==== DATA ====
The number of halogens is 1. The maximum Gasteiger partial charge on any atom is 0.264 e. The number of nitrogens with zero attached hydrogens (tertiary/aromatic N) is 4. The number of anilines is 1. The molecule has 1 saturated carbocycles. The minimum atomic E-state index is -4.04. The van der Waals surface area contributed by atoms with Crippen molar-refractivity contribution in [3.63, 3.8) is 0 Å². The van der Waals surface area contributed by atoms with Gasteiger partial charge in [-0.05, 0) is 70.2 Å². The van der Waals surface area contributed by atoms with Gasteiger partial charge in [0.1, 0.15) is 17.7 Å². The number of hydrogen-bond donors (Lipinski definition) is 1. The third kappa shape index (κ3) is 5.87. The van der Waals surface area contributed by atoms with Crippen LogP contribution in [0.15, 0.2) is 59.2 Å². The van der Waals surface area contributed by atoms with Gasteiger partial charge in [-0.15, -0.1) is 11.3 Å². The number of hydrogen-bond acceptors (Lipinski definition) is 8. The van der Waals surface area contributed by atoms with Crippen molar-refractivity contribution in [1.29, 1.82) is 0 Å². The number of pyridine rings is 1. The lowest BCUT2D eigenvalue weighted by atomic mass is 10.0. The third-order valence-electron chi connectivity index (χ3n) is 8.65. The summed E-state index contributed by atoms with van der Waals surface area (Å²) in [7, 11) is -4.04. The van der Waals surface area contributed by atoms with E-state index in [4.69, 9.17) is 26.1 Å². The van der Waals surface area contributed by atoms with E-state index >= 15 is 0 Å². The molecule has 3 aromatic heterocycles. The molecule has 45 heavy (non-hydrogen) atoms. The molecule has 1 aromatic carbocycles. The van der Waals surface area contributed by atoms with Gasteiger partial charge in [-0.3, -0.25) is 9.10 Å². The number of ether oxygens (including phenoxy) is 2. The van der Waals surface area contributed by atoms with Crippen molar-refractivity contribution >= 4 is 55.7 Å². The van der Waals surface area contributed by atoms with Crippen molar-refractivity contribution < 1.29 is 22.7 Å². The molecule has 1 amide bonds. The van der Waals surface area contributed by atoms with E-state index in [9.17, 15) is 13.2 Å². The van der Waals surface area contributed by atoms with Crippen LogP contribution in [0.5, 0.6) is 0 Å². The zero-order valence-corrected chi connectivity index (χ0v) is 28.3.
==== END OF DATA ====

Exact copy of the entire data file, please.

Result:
The number of halogens is 1. The maximum Gasteiger partial charge on any atom is 0.264 e. The number of nitrogens with zero attached hydrogens (tertiary/aromatic N) is 4. The number of anilines is 1. The molecule has 1 saturated carbocycles. The minimum atomic E-state index is -4.04. The van der Waals surface area contributed by atoms with Crippen molar-refractivity contribution in [3.63, 3.8) is 0 Å². The van der Waals surface area contributed by atoms with Gasteiger partial charge in [-0.05, 0) is 70.2 Å². The van der Waals surface area contributed by atoms with Gasteiger partial charge in [0.1, 0.15) is 17.7 Å². The number of hydrogen-bond donors (Lipinski definition) is 1. The third kappa shape index (κ3) is 5.87. The van der Waals surface area contributed by atoms with Crippen LogP contribution in [0.15, 0.2) is 59.2 Å². The van der Waals surface area contributed by atoms with Gasteiger partial charge in [-0.15, -0.1) is 11.3 Å². The number of hydrogen-bond acceptors (Lipinski definition) is 8. The van der Waals surface area contributed by atoms with Crippen molar-refractivity contribution in [1.29, 1.82) is 0 Å². The number of pyridine rings is 1. The lowest BCUT2D eigenvalue weighted by atomic mass is 10.0. The third-order valence-electron chi connectivity index (χ3n) is 8.65. The summed E-state index contributed by atoms with van der Waals surface area (Å²) in [7, 11) is -4.04. The van der Waals surface area contributed by atoms with E-state index in [4.69, 9.17) is 26.1 Å². The van der Waals surface area contributed by atoms with E-state index >= 15 is 0 Å². The molecule has 3 aromatic heterocycles. The molecule has 45 heavy (non-hydrogen) atoms. The molecule has 1 aromatic carbocycles. The van der Waals surface area contributed by atoms with Gasteiger partial charge in [-0.3, -0.25) is 9.10 Å². The number of ether oxygens (including phenoxy) is 2. The van der Waals surface area contributed by atoms with Crippen molar-refractivity contribution >= 4 is 55.7 Å². The van der Waals surface area contributed by atoms with Crippen molar-refractivity contribution < 1.29 is 22.7 Å². The molecule has 1 amide bonds. The van der Waals surface area contributed by atoms with E-state index in [9.17, 15) is 13.2 Å². The van der Waals surface area contributed by atoms with Crippen LogP contribution in [0.5, 0.6) is 0 Å². The zero-order valence-corrected chi connectivity index (χ0v) is 28.3.